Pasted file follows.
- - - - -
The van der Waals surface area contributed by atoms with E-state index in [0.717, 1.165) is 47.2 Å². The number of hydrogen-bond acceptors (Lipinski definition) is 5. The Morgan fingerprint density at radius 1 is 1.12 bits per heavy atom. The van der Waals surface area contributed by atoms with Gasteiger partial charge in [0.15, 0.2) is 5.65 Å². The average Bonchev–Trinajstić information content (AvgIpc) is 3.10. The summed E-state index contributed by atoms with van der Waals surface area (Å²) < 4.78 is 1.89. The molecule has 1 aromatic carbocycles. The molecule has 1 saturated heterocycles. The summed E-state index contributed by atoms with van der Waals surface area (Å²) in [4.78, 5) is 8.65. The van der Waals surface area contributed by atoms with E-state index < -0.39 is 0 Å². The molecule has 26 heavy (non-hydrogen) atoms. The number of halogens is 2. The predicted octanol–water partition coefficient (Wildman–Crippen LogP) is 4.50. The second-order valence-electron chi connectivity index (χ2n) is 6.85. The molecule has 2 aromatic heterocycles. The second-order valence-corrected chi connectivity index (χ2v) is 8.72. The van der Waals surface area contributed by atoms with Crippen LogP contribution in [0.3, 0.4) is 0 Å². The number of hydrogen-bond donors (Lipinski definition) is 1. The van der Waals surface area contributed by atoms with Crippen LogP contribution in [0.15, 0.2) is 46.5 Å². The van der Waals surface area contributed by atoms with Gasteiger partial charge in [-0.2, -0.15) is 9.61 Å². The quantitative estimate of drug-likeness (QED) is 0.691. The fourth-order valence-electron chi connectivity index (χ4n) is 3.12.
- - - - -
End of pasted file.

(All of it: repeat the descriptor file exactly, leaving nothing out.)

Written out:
The van der Waals surface area contributed by atoms with E-state index in [0.717, 1.165) is 47.2 Å². The number of hydrogen-bond acceptors (Lipinski definition) is 5. The Morgan fingerprint density at radius 1 is 1.12 bits per heavy atom. The van der Waals surface area contributed by atoms with Gasteiger partial charge in [0.15, 0.2) is 5.65 Å². The average Bonchev–Trinajstić information content (AvgIpc) is 3.10. The summed E-state index contributed by atoms with van der Waals surface area (Å²) < 4.78 is 1.89. The molecule has 1 aromatic carbocycles. The molecule has 1 saturated heterocycles. The summed E-state index contributed by atoms with van der Waals surface area (Å²) in [4.78, 5) is 8.65. The van der Waals surface area contributed by atoms with E-state index < -0.39 is 0 Å². The molecule has 26 heavy (non-hydrogen) atoms. The number of halogens is 2. The predicted octanol–water partition coefficient (Wildman–Crippen LogP) is 4.50. The second-order valence-electron chi connectivity index (χ2n) is 6.85. The molecule has 2 aromatic heterocycles. The second-order valence-corrected chi connectivity index (χ2v) is 8.72. The van der Waals surface area contributed by atoms with Crippen LogP contribution in [0.3, 0.4) is 0 Å². The number of hydrogen-bond donors (Lipinski definition) is 1. The van der Waals surface area contributed by atoms with Crippen LogP contribution in [0.15, 0.2) is 46.5 Å². The van der Waals surface area contributed by atoms with Gasteiger partial charge in [-0.2, -0.15) is 9.61 Å². The quantitative estimate of drug-likeness (QED) is 0.691. The fourth-order valence-electron chi connectivity index (χ4n) is 3.12.